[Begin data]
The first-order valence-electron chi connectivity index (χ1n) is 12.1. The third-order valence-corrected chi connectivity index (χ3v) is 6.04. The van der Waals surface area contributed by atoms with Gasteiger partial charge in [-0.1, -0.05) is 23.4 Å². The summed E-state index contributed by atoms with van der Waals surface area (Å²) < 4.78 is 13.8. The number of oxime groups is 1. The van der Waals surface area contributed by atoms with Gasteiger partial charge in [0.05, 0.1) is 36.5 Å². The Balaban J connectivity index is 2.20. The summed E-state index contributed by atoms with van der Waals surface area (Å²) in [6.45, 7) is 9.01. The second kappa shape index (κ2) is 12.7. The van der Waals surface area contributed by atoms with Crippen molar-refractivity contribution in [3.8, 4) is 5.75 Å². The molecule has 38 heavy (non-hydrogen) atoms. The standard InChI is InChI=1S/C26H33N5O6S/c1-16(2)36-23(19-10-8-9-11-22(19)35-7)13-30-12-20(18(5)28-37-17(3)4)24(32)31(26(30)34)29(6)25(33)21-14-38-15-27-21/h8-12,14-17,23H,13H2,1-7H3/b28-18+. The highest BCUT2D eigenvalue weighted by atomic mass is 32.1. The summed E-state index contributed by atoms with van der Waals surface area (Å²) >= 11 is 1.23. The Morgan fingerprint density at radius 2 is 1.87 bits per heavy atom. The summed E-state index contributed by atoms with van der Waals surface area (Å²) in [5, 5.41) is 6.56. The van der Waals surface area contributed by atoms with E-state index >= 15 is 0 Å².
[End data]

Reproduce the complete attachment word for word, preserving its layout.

The first-order valence-electron chi connectivity index (χ1n) is 12.1. The third-order valence-corrected chi connectivity index (χ3v) is 6.04. The van der Waals surface area contributed by atoms with Gasteiger partial charge in [-0.1, -0.05) is 23.4 Å². The summed E-state index contributed by atoms with van der Waals surface area (Å²) < 4.78 is 13.8. The number of oxime groups is 1. The van der Waals surface area contributed by atoms with Gasteiger partial charge in [0.05, 0.1) is 36.5 Å². The Balaban J connectivity index is 2.20. The summed E-state index contributed by atoms with van der Waals surface area (Å²) in [6.45, 7) is 9.01. The second kappa shape index (κ2) is 12.7. The van der Waals surface area contributed by atoms with Crippen molar-refractivity contribution in [3.8, 4) is 5.75 Å². The molecule has 38 heavy (non-hydrogen) atoms. The standard InChI is InChI=1S/C26H33N5O6S/c1-16(2)36-23(19-10-8-9-11-22(19)35-7)13-30-12-20(18(5)28-37-17(3)4)24(32)31(26(30)34)29(6)25(33)21-14-38-15-27-21/h8-12,14-17,23H,13H2,1-7H3/b28-18+. The highest BCUT2D eigenvalue weighted by atomic mass is 32.1. The summed E-state index contributed by atoms with van der Waals surface area (Å²) >= 11 is 1.23. The Morgan fingerprint density at radius 2 is 1.87 bits per heavy atom. The summed E-state index contributed by atoms with van der Waals surface area (Å²) in [5, 5.41) is 6.56. The van der Waals surface area contributed by atoms with E-state index >= 15 is 0 Å².